Radhiyya Indra, Jakarta – Looking back over 40 years of The Jakarta Post, each photograph captures the emotions behind the country's events and experiences.
On a long desk in an office library, hundreds of old photograph albums have been piled up until no space was left. "There are tens of thousands of frames here," photographer Rony Zakaria explained.
More than a library, it is the archives for complete editions of The Jakarta Post, including the photographic prints that accompanied the articles within.
Rony has been tasked with the gargantuan challenge to choose a dozen or so photographs among the many scattered on the desk for the national newspaper's 40th anniversary.
"We are in the process of choosing among the analog photos from 1983 to 2004, a span of well over 20 years," he said on March 31.
After 40 years of publishing, the Post has seen and covered many of Indonesia's momentous events, from the fall of president Soeharto to the start of the reformasi (reform) era, and through the COVID-19 global pandemic and its local impacts.
Beyond the articles that reported these events, their accompanying photographs offer a vivid look at the situations the country has experienced through the years.
Getting the perfect shot
"From these thousands of frames, we'll choose about 5,000 to 8,000, which will be [cut down to] 700 through a process of elimination, all the way to just 20 negatives and 20 digital prints," Rony explained.
The 40 total selections marks how long the Post has been running, as well as the rapid technological advances that replaced photographic negatives from the late 1980s with digital images in the current millennium. But choosing only 20 photos from each period is a herculean task, especially considering the number of iconic pictures the paper's photographers have taken.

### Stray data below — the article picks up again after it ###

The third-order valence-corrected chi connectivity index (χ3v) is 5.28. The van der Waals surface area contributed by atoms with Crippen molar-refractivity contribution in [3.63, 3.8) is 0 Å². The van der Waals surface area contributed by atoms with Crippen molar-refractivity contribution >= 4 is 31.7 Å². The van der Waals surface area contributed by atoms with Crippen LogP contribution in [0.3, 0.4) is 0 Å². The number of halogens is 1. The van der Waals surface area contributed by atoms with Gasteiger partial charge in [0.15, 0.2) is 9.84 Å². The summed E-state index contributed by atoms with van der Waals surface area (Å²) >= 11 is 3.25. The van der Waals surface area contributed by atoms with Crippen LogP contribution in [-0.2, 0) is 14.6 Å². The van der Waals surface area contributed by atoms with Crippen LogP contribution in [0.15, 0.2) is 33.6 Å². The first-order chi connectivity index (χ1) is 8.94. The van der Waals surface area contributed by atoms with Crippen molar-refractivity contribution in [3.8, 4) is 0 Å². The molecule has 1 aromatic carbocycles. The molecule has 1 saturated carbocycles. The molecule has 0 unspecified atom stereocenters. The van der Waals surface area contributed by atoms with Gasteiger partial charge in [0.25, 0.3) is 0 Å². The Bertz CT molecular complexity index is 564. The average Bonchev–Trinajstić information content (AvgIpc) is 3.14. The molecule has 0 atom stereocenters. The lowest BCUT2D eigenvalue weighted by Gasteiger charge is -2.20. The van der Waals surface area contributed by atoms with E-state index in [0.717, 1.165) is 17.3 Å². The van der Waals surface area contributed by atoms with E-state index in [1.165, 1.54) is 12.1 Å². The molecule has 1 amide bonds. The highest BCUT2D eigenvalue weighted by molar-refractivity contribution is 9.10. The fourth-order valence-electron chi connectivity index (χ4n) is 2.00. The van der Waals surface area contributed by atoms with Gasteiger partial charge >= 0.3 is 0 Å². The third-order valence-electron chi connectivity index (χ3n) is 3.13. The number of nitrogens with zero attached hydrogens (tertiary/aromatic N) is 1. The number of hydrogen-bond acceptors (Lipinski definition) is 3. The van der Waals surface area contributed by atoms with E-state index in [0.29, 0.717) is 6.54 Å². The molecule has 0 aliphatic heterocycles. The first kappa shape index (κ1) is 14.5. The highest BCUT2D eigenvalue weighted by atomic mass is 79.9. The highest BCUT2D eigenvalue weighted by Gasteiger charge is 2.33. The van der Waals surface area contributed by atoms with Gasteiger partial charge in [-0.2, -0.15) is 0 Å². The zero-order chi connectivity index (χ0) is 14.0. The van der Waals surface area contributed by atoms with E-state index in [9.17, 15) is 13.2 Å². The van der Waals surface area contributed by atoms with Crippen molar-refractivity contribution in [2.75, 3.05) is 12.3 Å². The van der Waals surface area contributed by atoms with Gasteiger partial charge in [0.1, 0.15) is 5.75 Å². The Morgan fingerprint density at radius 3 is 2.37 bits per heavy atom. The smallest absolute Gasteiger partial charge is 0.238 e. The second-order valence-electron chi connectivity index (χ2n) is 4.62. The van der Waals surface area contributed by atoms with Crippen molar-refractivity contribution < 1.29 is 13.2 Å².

"During the New Order era, photos of demonstrations were hard to take and [publish] because under Soeharto's leadership, there were rarely any protests or demonstrations," P.J. Leo, a former head of the Post's photography division, said on April 16.
That all changed when the public finally reached the limit and released their pent-up anger that resulted in the deadly 1998 riots and the Semanggi shootings. Leo was there, risking his life to capture images of the historic events.
"Us photographers had to position ourselves between the students and the police officers. But when the police and military saw us there, of course we're still going to get hit," Leo recalled, laughing.
"A lot of my friends had their cameras snatched [by the police] and shattered to pieces. That's what often happened in those [incidents]," he said.
Leo joined the newspaper in 1991, starting out as a proofreader and then working in pagination, and eventually became a photojournalist in 1993 after studying photography on his own. He retired from the Post in December 2021.
"That Semanggi demonstration was really a monumental piece of history, it really tore down Soeharto's iron fist," he said.
Meanwhile, another of the Post's former photographers, R. Berto Wedhatama, was on the spot to take photos of natural disasters, from the 2005 Nias-Simeulue earthquake to the deadly 2010 Mount Merapi eruption.